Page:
3 storylines to watch at UFC 286
UFC 286 - and the trilogy fight between two of the top pound-for-pound fighters in the world - is upon us.
In Saturday's main event, welterweight champion Leon Edwards defends his title for the first time against former champ Kamaru Usman after dethroning him with a Hail Mary finish last summer. Also on the card, Justin Gaethje collides with Rafael Fiziev in a high-octane lightweight showdown.
Here are three key storylines heading into the event, which marks the promotion's first pay-per-view card in London since 2010.
A fluke or not?
Edwards' knockout win over Usman last August was both decisive and indecisive. It was decisive because it was a picture-perfect head kick that sent Usman crashing to the canvas - the first time in his career he'd ever been knocked out. It was one of the best finishes of the year and will live at the top of Edwards' highlight reel for the rest of time. But it was indecisive because the knockout came with 56 seconds left in a fight that Usman was comfortably winning.
Usman entered the fight - a rematch of their 2015 non-title bout that Usman won by unanimous decision - as the pound-for-pound king and with five successful title defenses under his belt. Edwards won the first round, but Usman claimed the next three to take a big lead going into the fifth. He outworked Edwards on the feet and completed at least one takedown in all four rounds. It seemed like only a matter of time before Usman's hand would be raised. Even commentators Joe Rogan and Daniel Cormier didn't hide the fact it appeared Usman was en route to another title defense.
And then, in Cormier's words, Edwards "pulled victory from the jaws of defeat." But the rivalry between Edwards and Usman would not be resolved without a trilogy fight.
Now, Edwards is defending the title on home soil in the U.K. This is his chance to prove that last summer's victory wasn't a fluke and to legitimize himself as a champion. If he clearly beats Usman, Edwards would gain the respect of MMA fans who were left unconvinced by his come-from-behind win. This is his chance to leave no doubt that he is better than Usman. That he is the best welterweight in the world. That he is ready to move past Usman and continue his "Rocky" reign.
If Edwards comes up short, his win over Usman will still live on as one of the most shocking moments in MMA history, but it'll be considered nothing more than a flash in the pan.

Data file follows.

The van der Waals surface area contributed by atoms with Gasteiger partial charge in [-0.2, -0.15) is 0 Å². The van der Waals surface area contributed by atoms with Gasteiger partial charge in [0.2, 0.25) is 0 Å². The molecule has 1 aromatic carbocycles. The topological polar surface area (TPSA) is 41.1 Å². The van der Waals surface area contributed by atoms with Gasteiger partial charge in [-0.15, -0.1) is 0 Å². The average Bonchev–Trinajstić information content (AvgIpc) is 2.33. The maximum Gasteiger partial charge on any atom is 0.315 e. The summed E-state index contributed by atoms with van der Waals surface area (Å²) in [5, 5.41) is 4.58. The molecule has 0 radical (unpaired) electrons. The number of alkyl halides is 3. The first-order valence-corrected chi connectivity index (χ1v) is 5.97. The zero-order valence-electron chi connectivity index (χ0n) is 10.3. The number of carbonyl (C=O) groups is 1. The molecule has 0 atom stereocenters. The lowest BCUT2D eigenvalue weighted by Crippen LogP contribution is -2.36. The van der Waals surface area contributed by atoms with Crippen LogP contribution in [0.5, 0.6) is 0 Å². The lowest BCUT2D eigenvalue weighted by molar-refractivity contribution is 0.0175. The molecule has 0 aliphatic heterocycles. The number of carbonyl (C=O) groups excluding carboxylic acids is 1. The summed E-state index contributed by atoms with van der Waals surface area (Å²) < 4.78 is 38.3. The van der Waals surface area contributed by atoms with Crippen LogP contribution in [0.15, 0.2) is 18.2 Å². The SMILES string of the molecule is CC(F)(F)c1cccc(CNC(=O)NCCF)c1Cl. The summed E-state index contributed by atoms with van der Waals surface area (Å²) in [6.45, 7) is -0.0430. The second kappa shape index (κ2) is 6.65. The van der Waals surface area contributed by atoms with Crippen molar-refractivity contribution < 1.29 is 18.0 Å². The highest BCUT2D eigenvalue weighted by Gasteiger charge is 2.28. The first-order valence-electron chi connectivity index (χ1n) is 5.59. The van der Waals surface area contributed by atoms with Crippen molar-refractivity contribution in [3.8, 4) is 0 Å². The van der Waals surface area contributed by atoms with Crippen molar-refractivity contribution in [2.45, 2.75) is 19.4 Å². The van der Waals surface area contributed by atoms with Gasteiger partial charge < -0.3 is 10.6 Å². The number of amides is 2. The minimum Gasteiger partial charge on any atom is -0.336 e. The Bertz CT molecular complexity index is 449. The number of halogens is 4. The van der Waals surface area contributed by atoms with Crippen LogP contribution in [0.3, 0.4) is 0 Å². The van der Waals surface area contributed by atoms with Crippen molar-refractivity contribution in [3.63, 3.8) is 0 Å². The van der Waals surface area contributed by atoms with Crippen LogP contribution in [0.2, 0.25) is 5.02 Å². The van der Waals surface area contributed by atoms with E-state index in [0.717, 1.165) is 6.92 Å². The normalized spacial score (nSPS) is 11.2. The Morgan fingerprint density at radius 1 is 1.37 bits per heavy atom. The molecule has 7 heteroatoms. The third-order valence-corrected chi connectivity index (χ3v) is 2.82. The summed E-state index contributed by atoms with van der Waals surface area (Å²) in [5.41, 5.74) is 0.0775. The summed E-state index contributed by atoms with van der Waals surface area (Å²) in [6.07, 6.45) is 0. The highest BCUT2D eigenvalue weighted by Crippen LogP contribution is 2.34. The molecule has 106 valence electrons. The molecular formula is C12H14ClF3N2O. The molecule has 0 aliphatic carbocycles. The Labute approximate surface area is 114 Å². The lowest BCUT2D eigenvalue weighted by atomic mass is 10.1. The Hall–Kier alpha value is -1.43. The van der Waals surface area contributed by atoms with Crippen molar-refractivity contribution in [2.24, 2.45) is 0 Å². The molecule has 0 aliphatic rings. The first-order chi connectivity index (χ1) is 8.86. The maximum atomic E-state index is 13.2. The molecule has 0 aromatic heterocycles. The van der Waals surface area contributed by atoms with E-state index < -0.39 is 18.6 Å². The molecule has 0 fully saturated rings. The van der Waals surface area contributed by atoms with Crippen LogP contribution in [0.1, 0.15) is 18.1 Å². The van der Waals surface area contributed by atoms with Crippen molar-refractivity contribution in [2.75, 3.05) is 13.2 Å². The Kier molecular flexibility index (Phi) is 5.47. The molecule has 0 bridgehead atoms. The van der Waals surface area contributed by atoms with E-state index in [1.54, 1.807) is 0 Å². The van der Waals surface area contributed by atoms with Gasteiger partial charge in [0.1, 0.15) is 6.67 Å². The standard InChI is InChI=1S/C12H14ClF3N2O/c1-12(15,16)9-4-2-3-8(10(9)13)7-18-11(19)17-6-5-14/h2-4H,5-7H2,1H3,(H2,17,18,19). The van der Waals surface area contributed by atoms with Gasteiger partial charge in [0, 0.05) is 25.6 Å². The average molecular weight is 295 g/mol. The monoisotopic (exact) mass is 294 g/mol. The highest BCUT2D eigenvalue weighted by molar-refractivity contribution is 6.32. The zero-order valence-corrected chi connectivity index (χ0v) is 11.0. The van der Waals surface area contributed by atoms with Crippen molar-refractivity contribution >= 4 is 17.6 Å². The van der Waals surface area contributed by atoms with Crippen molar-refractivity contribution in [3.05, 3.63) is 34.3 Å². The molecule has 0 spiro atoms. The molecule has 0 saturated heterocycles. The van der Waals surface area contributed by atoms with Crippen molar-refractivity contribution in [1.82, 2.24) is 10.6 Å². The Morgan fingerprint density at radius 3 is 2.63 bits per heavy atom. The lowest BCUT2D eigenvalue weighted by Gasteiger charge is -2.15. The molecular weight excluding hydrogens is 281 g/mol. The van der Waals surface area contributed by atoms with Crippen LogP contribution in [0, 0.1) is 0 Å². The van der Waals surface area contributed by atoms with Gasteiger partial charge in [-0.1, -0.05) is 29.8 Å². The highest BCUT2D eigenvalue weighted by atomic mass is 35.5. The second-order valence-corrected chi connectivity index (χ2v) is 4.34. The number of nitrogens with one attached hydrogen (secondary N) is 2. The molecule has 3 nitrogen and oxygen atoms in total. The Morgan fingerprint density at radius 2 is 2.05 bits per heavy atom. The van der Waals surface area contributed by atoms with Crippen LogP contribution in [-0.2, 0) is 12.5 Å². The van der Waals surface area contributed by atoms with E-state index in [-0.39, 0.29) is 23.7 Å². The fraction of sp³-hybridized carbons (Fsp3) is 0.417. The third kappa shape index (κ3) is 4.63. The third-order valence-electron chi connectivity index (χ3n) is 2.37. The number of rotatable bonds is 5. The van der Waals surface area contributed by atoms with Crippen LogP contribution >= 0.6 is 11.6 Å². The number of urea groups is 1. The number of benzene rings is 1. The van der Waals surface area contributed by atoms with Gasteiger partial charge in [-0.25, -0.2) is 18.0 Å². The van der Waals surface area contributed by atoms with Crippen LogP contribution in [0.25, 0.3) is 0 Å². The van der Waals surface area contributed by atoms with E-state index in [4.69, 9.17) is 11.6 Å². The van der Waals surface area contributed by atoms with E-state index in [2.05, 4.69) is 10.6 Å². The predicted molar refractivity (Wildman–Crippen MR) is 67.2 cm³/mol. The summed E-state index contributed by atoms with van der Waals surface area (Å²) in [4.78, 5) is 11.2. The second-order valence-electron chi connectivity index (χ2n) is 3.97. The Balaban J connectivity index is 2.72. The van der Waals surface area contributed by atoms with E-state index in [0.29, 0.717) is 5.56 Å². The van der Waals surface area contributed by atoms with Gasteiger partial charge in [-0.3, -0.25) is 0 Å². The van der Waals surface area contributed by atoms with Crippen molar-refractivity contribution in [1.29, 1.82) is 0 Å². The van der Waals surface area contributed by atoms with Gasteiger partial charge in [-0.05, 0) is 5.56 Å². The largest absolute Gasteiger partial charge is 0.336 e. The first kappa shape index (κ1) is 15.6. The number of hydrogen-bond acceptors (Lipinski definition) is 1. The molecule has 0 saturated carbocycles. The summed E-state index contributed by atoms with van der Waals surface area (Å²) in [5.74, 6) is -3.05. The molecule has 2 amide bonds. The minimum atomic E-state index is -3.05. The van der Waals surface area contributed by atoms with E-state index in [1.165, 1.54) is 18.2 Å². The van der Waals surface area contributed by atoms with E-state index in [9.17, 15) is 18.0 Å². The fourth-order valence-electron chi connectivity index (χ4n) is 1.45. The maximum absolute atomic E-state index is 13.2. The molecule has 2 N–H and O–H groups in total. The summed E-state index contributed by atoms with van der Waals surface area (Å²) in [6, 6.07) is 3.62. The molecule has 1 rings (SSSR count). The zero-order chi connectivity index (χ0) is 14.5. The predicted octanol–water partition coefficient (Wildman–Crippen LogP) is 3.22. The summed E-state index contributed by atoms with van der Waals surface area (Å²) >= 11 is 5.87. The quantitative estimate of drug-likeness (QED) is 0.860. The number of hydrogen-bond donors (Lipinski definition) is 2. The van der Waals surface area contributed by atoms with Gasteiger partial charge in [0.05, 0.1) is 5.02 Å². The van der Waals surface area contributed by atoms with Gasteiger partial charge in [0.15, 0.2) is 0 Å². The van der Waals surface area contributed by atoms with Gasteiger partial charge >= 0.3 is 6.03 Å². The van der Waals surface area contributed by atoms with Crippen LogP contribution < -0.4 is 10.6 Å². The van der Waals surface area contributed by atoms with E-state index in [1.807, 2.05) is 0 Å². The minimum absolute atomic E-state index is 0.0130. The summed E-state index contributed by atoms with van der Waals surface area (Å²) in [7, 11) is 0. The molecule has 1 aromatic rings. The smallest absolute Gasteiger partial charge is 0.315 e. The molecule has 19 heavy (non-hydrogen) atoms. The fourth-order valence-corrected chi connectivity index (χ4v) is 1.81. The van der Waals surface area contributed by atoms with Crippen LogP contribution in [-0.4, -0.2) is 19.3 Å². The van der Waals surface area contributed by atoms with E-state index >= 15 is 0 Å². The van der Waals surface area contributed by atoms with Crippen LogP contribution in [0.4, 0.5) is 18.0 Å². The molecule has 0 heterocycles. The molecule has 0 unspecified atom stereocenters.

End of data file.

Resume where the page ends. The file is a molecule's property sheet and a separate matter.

Usman at a crossroads
A lot is at stake for Edwards, but it also cannot be overstated how big of a fight this is for Usman.
"The Nigerian Nightmare" was knocking on the door of all-time greatness before the loss. With a win over Edwards last August, Usman would have tied Anderson Silva's record for the longest winning streak in UFC history (16). A sixth title defense would have put him in reach of Georges St-Pierre's record for most in 170-pound history (nine). The loss didn't necessarily put an end to Usman's hopes of becoming an all-timer for good, but it was indeed a setback to getting there.
Almost 36 years old and with damaged knees that could eventually catch up to him, Usman is slowly running out of time. Recapturing the title Saturday puts him back on track for greatness - it would be his GSP-Serra or Nunes-Pena moment. But losing the head-to-head series with Edwards could signal it wasn't meant to be.
It'll be fascinating to see how Usman performs against Edwards, win or lose. Perhaps the added motivation to come back with a vengeance will allow Usman to excel. Maybe it's made him train harder and be better. But perhaps self-doubt will play a role, too. And from a physical standpoint, a violent loss can put a fighter - especially one in their mid-30s - on a downward spiral. Some fighters are never the same. How the loss has affected Usman, only time will tell.
Changing of the guard at 155?
If you're an up-and-coming fighter in the UFC lightweight division, it's been tough to crack into the top five for a while. The top contenders - such as Dustin Poirier and Michael Chandler - have tended to fight each other rather than fight down in the rankings and give folks like Arman Tsarukyan and Jalin Turner a shot at contender status. It's always the same faces in the big fights at lightweight.
That, at least somewhat, changes this weekend with Gaethje-Fiziev. This bout could have a major impact on the landscape at 155 pounds, in addition to having Fight of the Year potential.
Fiziev, a Muay Thai specialist who trains out of Phuket, Thailand, has long been considered a future contender. He quietly crept his way up to No. 6 in the rankings - just out of the title conversation - with knockout wins over former champion Rafael dos Anjos, Brad Riddell, and Renato Moicano.
With a victory over Gaethje, a former interim titleholder who's ranked No. 3, Fiziev could break through as a title contender and finally shake up the UFC's deepest division in a big way.